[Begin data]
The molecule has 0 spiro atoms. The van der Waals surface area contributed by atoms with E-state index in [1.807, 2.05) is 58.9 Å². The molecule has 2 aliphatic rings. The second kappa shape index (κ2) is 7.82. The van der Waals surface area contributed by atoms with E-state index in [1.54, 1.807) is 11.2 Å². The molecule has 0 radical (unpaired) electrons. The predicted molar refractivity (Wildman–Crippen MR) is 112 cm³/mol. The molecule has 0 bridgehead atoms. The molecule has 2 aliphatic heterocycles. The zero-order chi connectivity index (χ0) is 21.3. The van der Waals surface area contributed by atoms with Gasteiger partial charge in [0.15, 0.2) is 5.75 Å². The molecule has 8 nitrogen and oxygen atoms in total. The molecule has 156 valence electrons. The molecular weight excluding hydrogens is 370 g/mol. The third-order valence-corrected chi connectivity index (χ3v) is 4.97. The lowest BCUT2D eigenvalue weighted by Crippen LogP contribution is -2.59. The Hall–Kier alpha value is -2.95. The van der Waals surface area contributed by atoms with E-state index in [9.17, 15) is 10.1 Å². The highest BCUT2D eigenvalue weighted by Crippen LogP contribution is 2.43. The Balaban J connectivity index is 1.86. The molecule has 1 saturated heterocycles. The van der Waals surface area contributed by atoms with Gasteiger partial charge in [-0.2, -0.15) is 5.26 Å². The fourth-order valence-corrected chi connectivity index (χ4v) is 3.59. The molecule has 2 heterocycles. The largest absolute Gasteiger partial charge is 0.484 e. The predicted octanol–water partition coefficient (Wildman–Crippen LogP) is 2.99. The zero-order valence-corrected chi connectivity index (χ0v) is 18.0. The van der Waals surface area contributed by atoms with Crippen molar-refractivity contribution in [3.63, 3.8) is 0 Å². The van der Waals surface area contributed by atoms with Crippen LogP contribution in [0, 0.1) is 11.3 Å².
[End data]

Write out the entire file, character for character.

The molecule has 0 spiro atoms. The van der Waals surface area contributed by atoms with E-state index in [1.807, 2.05) is 58.9 Å². The molecule has 2 aliphatic rings. The second kappa shape index (κ2) is 7.82. The van der Waals surface area contributed by atoms with E-state index in [1.54, 1.807) is 11.2 Å². The molecule has 0 radical (unpaired) electrons. The predicted molar refractivity (Wildman–Crippen MR) is 112 cm³/mol. The molecule has 0 bridgehead atoms. The molecule has 2 aliphatic heterocycles. The zero-order chi connectivity index (χ0) is 21.3. The van der Waals surface area contributed by atoms with Gasteiger partial charge in [0.15, 0.2) is 5.75 Å². The molecule has 8 nitrogen and oxygen atoms in total. The molecule has 156 valence electrons. The molecular weight excluding hydrogens is 370 g/mol. The third-order valence-corrected chi connectivity index (χ3v) is 4.97. The lowest BCUT2D eigenvalue weighted by Crippen LogP contribution is -2.59. The Hall–Kier alpha value is -2.95. The van der Waals surface area contributed by atoms with E-state index in [9.17, 15) is 10.1 Å². The highest BCUT2D eigenvalue weighted by Crippen LogP contribution is 2.43. The Balaban J connectivity index is 1.86. The molecule has 1 saturated heterocycles. The van der Waals surface area contributed by atoms with Gasteiger partial charge in [-0.2, -0.15) is 5.26 Å². The fourth-order valence-corrected chi connectivity index (χ4v) is 3.59. The molecule has 2 heterocycles. The largest absolute Gasteiger partial charge is 0.484 e. The predicted octanol–water partition coefficient (Wildman–Crippen LogP) is 2.99. The zero-order valence-corrected chi connectivity index (χ0v) is 18.0. The van der Waals surface area contributed by atoms with Crippen molar-refractivity contribution in [3.63, 3.8) is 0 Å². The van der Waals surface area contributed by atoms with Crippen LogP contribution in [0, 0.1) is 11.3 Å².